Despite the separation of church and state, the Catholic Church wields strong influence in the predominantly Catholic country.

There are over 1,000 convicts on death row and over a dozen of them are women, according to government data. The Supreme Court has upheld at least 160 death sentences.

In an Easter Sunday announcement, Mrs. Arroyo commuted all current death sentences to life imprisonment but did not say whether she would move to abolish the death penalty.

The Catholic Church welcomed the commutation in the spirit of Holy Week, calling it a "visible manifestation of a heightened moral consciousness."

Leo Echegaray was the first to be executed by lethal injection in February 1999 since the restoration of the death penalty for raping his stepdaughter. Six other death row convicts were executed until Estrada ordered a moratorium.

A devout Catholic, Mrs. Arroyo continued the moratorium but then lifted it in October 2001, saying the freeze had emboldened criminals, particularly kidnap-for-ransom gangs. No executions have occurred since the moratorium was lifted, however.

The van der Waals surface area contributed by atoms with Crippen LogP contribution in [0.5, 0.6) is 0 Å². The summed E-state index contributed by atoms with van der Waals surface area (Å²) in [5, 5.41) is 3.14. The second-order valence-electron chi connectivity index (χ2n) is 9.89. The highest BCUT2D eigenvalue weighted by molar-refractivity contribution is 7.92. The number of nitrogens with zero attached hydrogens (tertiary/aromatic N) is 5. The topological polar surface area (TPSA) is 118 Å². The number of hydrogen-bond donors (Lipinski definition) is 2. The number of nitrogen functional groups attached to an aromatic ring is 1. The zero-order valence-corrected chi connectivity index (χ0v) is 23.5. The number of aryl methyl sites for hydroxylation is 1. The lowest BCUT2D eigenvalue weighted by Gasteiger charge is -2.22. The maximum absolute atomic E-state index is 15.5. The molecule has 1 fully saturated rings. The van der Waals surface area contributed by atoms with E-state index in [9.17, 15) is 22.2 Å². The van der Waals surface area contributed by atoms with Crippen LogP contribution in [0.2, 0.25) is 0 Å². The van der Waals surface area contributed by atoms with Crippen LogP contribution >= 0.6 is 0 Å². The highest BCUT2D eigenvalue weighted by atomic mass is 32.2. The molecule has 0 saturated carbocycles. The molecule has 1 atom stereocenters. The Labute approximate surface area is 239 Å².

In September 2002, Mrs. Arroyo indefinitely suspended executions while lawmakers began debates on whether or not to repeal the death penalty law.

Mrs. Arroyo lifted the moratorium a month after the body of a kidnapped Coca-Cola Finance Corp. executive Betti Chua Sy was found stuffed in a trash bag in November — only to reverse her position later.

Some opposition politicians, however, suggested that Mrs. Arroyo’s commutation was aimed at currying favor with the Catholic Church.

The President is fighting opposition efforts to force her from office over accusations that she cheated in the 2004 presidential election.

She is also drawing criticism for her initiative to amend the Constitution and replace the current US-style presidential form of government with a federal, parliamentary system. The opposition accuses her of trying to extend her stay in office.